Federal Circuit Serves Dish Network a Victory in Fee Dispute

The Court of Appeals for the Federal Circuit has issued its opinion in Dragon Intellectual Property’s case against satellite TV provider DISH Network and Sirius XM Radio. The case was appealed from the Delaware District Court. DISH and Sirius XM Radio (SXM) appealed the court’s order denying their motion for attorney’s fees. The Federal Circuit reversed the Delaware court, holding that “[b]ecause the district court erred in holding that [DISH and Sirius] are not prevailing parties under §285, we vacate and remand.”

Dragon Intellectual Property sued DISH and SXM separately in 2013 for infringing its patent. DISH filed for inter partes review of the patent and SXM filed a joinder, and the court stayed waiting for the Patent Trial and Appeal Board’s decision. After the PTAB held the asserted claims unpatentable, the district court issued a judgment of noninfringement. DISH and SXM then moved to attorneys’ fees, but Dragon appealed the district court and PTAB’s decisions.

The Federal Circuit affirmed the PTAB decision and dismissed a similar appeal as moot. Dragon then moved to vacate the district court’s noninfringement decision and to dismiss the case as moot. The district court vacated this decision, but retained jurisdiction for the motion for fees.

The district court denied the motion for attorneys’ fees because, while “DISH and SXM ‘achieve[d] a victory’ over Dragon but held that neither DISH nor SXM is a prevailing party because they were not granted ‘actual relief on the merits.’” The court added, “success in a different forum is not a basis for attorneys’ fees.” DISH and SXM appealed this decision, stating that the district court made a mistake stating they “are not prevailing parties.”

The Federal Circuit, referring to §285, notes the “district court ‘in exceptional cases may award reasonable attorney fees to the prevailing party.’” They agree with DISH and SXM that the district court erred declaring them not prevailing parties “because they were not awarded ‘actual relief on the merits.’” The Federal Circuit stated that it has previously held that “a defendant can be deemed a prevailing party even if the case is dismissed on procedural grounds rather than on the merits.”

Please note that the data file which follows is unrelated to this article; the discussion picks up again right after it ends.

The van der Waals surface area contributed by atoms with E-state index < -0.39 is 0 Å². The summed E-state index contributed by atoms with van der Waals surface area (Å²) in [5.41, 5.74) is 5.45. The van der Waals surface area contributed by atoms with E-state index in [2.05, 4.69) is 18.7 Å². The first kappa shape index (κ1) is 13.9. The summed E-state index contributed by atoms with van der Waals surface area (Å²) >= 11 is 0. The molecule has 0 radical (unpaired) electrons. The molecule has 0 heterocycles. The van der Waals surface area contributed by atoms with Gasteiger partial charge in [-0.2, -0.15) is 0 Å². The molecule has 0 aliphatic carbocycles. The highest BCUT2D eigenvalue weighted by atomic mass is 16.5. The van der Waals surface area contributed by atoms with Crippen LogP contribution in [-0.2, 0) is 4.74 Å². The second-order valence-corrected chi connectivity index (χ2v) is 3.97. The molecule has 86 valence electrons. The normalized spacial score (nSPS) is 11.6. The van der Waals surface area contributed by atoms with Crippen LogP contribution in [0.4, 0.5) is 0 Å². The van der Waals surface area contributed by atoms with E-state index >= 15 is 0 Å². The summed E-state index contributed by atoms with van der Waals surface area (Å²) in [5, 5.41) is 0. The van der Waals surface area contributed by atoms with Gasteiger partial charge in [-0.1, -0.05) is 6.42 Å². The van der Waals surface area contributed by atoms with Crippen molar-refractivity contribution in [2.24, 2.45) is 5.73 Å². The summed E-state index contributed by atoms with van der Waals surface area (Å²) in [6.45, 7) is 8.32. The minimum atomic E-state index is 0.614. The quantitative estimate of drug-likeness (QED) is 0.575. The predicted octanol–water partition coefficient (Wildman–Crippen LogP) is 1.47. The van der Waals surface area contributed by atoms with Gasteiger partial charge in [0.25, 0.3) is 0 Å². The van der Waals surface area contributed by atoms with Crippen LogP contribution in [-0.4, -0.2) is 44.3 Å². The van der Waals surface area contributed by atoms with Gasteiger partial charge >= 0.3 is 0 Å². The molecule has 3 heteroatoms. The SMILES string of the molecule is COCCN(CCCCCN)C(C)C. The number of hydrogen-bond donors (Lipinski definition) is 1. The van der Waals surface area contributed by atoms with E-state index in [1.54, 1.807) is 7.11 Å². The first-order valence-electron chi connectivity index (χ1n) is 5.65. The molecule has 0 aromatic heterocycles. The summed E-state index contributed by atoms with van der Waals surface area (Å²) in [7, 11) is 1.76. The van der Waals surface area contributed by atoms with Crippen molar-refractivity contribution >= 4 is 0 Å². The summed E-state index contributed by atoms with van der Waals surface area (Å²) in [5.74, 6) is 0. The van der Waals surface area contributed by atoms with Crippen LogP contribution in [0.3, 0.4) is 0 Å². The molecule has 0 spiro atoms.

The decision was made in B.E. Technology v. Facebook, in which the Federal Circuit stated, “we see no meaningful distinction that would warrant a different interpretation under §285.” In B.E. Technology, the Court held that “‘even though the mootness decision was made possible by winning a battle on the merits before the PTO’ Facebook was a prevailing party because it ‘rebuffed B.E.’s attempt to alter the parties’ legal relationship in an infringement suit.’” Similarly, DISH and SXM “successfully rebuffed Dragon’s attempt to alter the parties’ legal relationship in an infringement suit.” Dragon attempted to differentiate this case from the B.E. Technology case on the grounds that the district court “here vacated the judgment of noninfringement previously entered in favor of Appellants instead of merely dismissing the case as moot.” The Federal Circuit notes that this argument puts “form over substance and is inconsistent with the reasoning set forth in B.E. Technology.”

The Federal Circuit states that the noninfringement judgment was vacated, which meant Dragon’s argument was moot because of DISH and SXM’s victory to invalidate the asserted patent claims. As a result, this victory supports that DISH and SXM are prevailing parties. The Federal Circuit vacates and remans the district court’s order to deny DISH and SXM’s motions for attorneys’ fees.

Dragon Intellectual Property is represented by in-house counsel and DISH Network is represented by Baker Botts. Sirius XM Radio is represented by Kramer Levin Naftalis & Frankel.